[GSBN] Lime plaster and expansion joints
ArchiLogic at yahoo.ca
Mon Feb 9 14:54:47 CST 2009
On Sun, 08 Feb 2009 13:00:14 -0500, <gsbn-request at greenbuilder.com> Jeff
Ruppert <jeff at odiseanet.com> wrote:
> In looking at the cracks it seems that the expansion of the frame in a
> vertical direction places the panel in tension and creates the cracks.
> The vertical expansion joints don't do anything for this action.
> The interior bale walls on the same project which are not exposed to the
> extremes of the weather have not cracked.
> In doing it over I would have found a way to not attach the plaster to
> the frame. I am not sure how this could have been done easily, but
> steel frames expand and contract with temperature so much that attaching
> a rigid material like plaster to it can be problematic.
We know that the steel reinforcing in reinforced concrete works because
the coefficients of thermal expansion are similar for the two materials so
I don't think that the cracking that Jeff is talking about is due entirely
to juxtapostion of the two different materials, plaster and steel.
Here in Canada where exterior temperatures can be at either extreme of the
thermometer, it's common practise to keep the structural frame completely
inside of the thermal envelope as much as is possible in order to minimise
the amount of thermally-induced movement of the frame.
And brittle materials like glass and masonry (including plaster) should be
mechanically isolated so as to avoid the destructive effects of movement
of the frame, whether those stresses are thermally induced or as a result
of structural loads, even if the frame is entirely inside of the thermal
envelope. ie One would never use fixed connections with masonry (and
plaster) at both ends of a structural steel member. One end can be a fixed
connection but the other should be a "roller" type connection ie free to
In an infill bale wall, this might mean pre-stressing the mesh by pulling
down to the foundation and/or sill plate only and providing a connection
at the top of the panel that only restricts lateral movement of the panel.
But back to Laura's question:
> ...lime plaster ... begs the question of whether we need to be using
> expansion joints on large expanses... lime having different
> than a cement stucco
Control joists are intended to deal with cracking due to stresses from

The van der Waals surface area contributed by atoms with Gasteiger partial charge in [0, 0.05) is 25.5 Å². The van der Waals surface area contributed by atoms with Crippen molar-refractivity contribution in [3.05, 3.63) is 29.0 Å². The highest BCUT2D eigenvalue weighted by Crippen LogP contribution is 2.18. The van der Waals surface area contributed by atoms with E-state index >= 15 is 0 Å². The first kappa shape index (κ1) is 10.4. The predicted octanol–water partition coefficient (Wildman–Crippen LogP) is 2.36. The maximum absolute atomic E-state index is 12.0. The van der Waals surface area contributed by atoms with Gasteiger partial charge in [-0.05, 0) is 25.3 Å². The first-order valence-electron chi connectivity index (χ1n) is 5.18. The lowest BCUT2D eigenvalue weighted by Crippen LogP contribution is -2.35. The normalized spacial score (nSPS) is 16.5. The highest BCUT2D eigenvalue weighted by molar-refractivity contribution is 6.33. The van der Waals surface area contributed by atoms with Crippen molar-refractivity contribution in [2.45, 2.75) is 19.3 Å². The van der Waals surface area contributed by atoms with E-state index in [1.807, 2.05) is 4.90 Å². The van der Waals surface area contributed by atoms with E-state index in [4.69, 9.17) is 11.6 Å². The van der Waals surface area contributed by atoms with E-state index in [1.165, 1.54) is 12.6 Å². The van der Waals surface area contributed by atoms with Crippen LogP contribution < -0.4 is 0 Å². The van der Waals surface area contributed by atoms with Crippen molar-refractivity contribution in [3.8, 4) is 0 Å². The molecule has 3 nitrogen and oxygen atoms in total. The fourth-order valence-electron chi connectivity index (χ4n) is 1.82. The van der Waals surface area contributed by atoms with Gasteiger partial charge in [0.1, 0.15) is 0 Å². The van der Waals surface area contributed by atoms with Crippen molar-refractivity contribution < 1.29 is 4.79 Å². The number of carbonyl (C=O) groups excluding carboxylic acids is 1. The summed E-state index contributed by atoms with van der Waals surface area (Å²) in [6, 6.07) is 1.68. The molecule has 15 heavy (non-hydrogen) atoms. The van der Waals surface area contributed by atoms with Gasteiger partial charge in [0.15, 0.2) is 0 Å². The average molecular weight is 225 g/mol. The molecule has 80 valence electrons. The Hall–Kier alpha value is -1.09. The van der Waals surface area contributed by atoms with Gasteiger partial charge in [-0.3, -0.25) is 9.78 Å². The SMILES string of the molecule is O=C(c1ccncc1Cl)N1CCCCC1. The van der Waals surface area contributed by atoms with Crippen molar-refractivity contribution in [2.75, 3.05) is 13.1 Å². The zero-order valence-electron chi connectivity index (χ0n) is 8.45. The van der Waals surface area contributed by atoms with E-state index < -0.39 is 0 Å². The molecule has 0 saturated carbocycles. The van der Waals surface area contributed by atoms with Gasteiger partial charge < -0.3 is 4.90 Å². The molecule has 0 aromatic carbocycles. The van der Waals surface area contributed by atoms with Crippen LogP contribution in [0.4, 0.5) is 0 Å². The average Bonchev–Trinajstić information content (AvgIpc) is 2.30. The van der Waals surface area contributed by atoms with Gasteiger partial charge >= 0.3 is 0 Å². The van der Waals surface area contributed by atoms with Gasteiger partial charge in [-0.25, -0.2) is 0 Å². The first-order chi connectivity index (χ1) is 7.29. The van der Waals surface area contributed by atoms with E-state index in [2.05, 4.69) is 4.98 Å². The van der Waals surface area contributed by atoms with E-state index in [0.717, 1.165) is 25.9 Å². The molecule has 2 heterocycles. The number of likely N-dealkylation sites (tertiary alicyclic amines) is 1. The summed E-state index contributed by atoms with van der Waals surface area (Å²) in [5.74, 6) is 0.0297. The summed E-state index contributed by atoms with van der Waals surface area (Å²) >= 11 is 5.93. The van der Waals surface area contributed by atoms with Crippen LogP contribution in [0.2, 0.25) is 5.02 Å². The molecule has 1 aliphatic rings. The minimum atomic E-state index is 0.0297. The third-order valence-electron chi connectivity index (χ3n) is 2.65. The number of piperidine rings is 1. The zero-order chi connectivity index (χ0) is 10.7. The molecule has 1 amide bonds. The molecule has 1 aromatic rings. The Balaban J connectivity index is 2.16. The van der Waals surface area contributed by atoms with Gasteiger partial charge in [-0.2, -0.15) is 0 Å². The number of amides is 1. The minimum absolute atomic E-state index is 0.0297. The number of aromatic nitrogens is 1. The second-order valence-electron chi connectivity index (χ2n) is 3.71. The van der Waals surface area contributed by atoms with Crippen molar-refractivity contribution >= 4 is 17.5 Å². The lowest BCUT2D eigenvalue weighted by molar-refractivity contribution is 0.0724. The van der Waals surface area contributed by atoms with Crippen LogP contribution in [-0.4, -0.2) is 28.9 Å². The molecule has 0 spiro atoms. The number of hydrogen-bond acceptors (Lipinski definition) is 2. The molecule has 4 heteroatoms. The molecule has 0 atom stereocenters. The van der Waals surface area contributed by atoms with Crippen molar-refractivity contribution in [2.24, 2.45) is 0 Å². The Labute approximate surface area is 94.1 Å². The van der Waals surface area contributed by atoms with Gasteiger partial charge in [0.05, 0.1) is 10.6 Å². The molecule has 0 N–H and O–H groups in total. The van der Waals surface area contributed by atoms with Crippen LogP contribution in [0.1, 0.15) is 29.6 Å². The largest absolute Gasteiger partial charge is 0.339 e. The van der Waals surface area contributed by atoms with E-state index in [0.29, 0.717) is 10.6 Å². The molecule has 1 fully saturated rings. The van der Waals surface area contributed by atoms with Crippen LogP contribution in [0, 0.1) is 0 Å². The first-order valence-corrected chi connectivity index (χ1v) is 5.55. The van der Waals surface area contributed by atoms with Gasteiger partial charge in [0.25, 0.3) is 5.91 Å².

structural loads as well as those induced by temperature and shrinkage
(T&S) so I think that it would be imprudent to omit them or significantly
change the spacing when used with lime plasters.
And I think that minimising shrinkage cracks in lime plasters is as much
or more about process as it is about specs .
For instance, lime mortars should be well-aged before application in order
to work properly, the mix for the scratch & brown coats cannot be too rich
(as is the case with PC mortar mixes), the brown coat should be floated
the day following application to further compact it (unlike with PC mortar
mixes) and the plaster needs to be protected from dryouts due to sun and
wind exposure during the lengthier (than Portland cement plasters) setting
period -- all to minimise the amount of shrinkage that *will* occur during
the curing period.
I don't know what the "official" recommendations for control joint spacing
with lime plasters might be but given the incremental degree of attention
and amount of time that is needed for lime plasters to be done properly
and given that that incremental attention and time is likely to be
circumvented (probably the biggest reason why the use of Portland cement
plasters displaced lime plasters) I would venture that a panel size should
probably not exceed 144 sq ft., with control joint spacing in any
direction not exceeding 12 ft whereas with Portland cement mixes, I
wouldn't want to exceed a panel size of 100 sf with max spacing between
control joints at 10 ft although the "official" specs say that larger
panel sizes and greater spacings are acceptable.
=== * ===
Kanata, Ontario, Canada
< A r c h i L o g i c at ChaffY a h o o dot C a >
(manually winnow the chaff from my edress in your reply)
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